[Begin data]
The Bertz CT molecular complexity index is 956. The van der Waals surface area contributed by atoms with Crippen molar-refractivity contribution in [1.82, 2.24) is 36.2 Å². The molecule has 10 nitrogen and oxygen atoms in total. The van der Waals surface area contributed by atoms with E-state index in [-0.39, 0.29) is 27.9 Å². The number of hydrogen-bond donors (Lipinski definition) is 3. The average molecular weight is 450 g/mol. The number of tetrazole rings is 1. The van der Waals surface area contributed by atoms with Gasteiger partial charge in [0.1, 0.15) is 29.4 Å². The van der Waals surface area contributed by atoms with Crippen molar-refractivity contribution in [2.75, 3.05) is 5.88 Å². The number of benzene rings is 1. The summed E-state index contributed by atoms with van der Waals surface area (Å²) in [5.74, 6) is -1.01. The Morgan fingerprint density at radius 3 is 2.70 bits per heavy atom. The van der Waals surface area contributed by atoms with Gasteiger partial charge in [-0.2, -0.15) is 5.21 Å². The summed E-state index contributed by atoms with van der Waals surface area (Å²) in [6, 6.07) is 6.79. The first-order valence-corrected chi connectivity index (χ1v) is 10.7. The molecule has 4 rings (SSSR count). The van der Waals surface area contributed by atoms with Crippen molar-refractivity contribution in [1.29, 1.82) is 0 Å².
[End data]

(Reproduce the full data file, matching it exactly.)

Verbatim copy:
The Bertz CT molecular complexity index is 956. The van der Waals surface area contributed by atoms with Crippen molar-refractivity contribution in [1.82, 2.24) is 36.2 Å². The molecule has 10 nitrogen and oxygen atoms in total. The van der Waals surface area contributed by atoms with E-state index in [-0.39, 0.29) is 27.9 Å². The number of hydrogen-bond donors (Lipinski definition) is 3. The average molecular weight is 450 g/mol. The number of tetrazole rings is 1. The van der Waals surface area contributed by atoms with Gasteiger partial charge in [0.1, 0.15) is 29.4 Å². The van der Waals surface area contributed by atoms with Crippen molar-refractivity contribution in [2.75, 3.05) is 5.88 Å². The number of benzene rings is 1. The summed E-state index contributed by atoms with van der Waals surface area (Å²) in [5.74, 6) is -1.01. The Morgan fingerprint density at radius 3 is 2.70 bits per heavy atom. The van der Waals surface area contributed by atoms with Gasteiger partial charge in [-0.2, -0.15) is 5.21 Å². The summed E-state index contributed by atoms with van der Waals surface area (Å²) in [6, 6.07) is 6.79. The first-order valence-corrected chi connectivity index (χ1v) is 10.7. The molecule has 4 rings (SSSR count). The van der Waals surface area contributed by atoms with Crippen molar-refractivity contribution in [1.29, 1.82) is 0 Å².